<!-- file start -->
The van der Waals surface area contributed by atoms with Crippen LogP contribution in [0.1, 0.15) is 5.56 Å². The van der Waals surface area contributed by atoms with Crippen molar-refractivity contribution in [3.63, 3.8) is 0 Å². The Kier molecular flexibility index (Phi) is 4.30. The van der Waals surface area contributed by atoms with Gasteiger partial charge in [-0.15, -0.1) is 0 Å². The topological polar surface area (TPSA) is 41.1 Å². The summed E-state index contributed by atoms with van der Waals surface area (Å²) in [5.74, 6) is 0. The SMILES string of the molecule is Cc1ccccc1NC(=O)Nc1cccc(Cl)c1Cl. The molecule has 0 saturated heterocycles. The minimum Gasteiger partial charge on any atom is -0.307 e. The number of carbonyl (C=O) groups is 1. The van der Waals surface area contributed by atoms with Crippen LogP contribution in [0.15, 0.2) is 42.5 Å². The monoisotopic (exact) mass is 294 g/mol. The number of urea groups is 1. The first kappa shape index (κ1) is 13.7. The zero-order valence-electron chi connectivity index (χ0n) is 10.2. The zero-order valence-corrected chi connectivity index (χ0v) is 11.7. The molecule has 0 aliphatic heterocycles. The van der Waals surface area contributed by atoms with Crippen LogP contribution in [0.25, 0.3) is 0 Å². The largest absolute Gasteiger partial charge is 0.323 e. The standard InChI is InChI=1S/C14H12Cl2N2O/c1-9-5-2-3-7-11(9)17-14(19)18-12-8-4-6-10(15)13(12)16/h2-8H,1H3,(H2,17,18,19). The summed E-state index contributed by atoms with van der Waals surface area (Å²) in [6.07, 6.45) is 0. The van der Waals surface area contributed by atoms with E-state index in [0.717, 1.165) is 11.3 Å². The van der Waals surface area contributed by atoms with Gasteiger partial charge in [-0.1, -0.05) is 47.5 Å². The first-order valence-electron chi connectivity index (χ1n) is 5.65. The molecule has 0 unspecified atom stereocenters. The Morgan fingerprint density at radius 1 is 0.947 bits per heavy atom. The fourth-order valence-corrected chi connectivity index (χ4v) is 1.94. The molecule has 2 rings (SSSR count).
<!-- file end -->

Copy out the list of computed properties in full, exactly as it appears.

The van der Waals surface area contributed by atoms with Crippen LogP contribution in [0.1, 0.15) is 5.56 Å². The van der Waals surface area contributed by atoms with Crippen molar-refractivity contribution in [3.63, 3.8) is 0 Å². The Kier molecular flexibility index (Phi) is 4.30. The van der Waals surface area contributed by atoms with Gasteiger partial charge in [-0.15, -0.1) is 0 Å². The topological polar surface area (TPSA) is 41.1 Å². The summed E-state index contributed by atoms with van der Waals surface area (Å²) in [5.74, 6) is 0. The SMILES string of the molecule is Cc1ccccc1NC(=O)Nc1cccc(Cl)c1Cl. The molecule has 0 saturated heterocycles. The minimum Gasteiger partial charge on any atom is -0.307 e. The number of carbonyl (C=O) groups is 1. The van der Waals surface area contributed by atoms with Crippen LogP contribution in [0.15, 0.2) is 42.5 Å². The monoisotopic (exact) mass is 294 g/mol. The number of urea groups is 1. The first kappa shape index (κ1) is 13.7. The zero-order valence-electron chi connectivity index (χ0n) is 10.2. The zero-order valence-corrected chi connectivity index (χ0v) is 11.7. The molecule has 0 aliphatic heterocycles. The van der Waals surface area contributed by atoms with Crippen LogP contribution in [0.25, 0.3) is 0 Å². The largest absolute Gasteiger partial charge is 0.323 e. The standard InChI is InChI=1S/C14H12Cl2N2O/c1-9-5-2-3-7-11(9)17-14(19)18-12-8-4-6-10(15)13(12)16/h2-8H,1H3,(H2,17,18,19). The summed E-state index contributed by atoms with van der Waals surface area (Å²) in [6.07, 6.45) is 0. The van der Waals surface area contributed by atoms with E-state index in [0.717, 1.165) is 11.3 Å². The van der Waals surface area contributed by atoms with Gasteiger partial charge in [-0.1, -0.05) is 47.5 Å². The first-order valence-electron chi connectivity index (χ1n) is 5.65. The molecule has 0 unspecified atom stereocenters. The Morgan fingerprint density at radius 1 is 0.947 bits per heavy atom. The fourth-order valence-corrected chi connectivity index (χ4v) is 1.94. The molecule has 2 rings (SSSR count).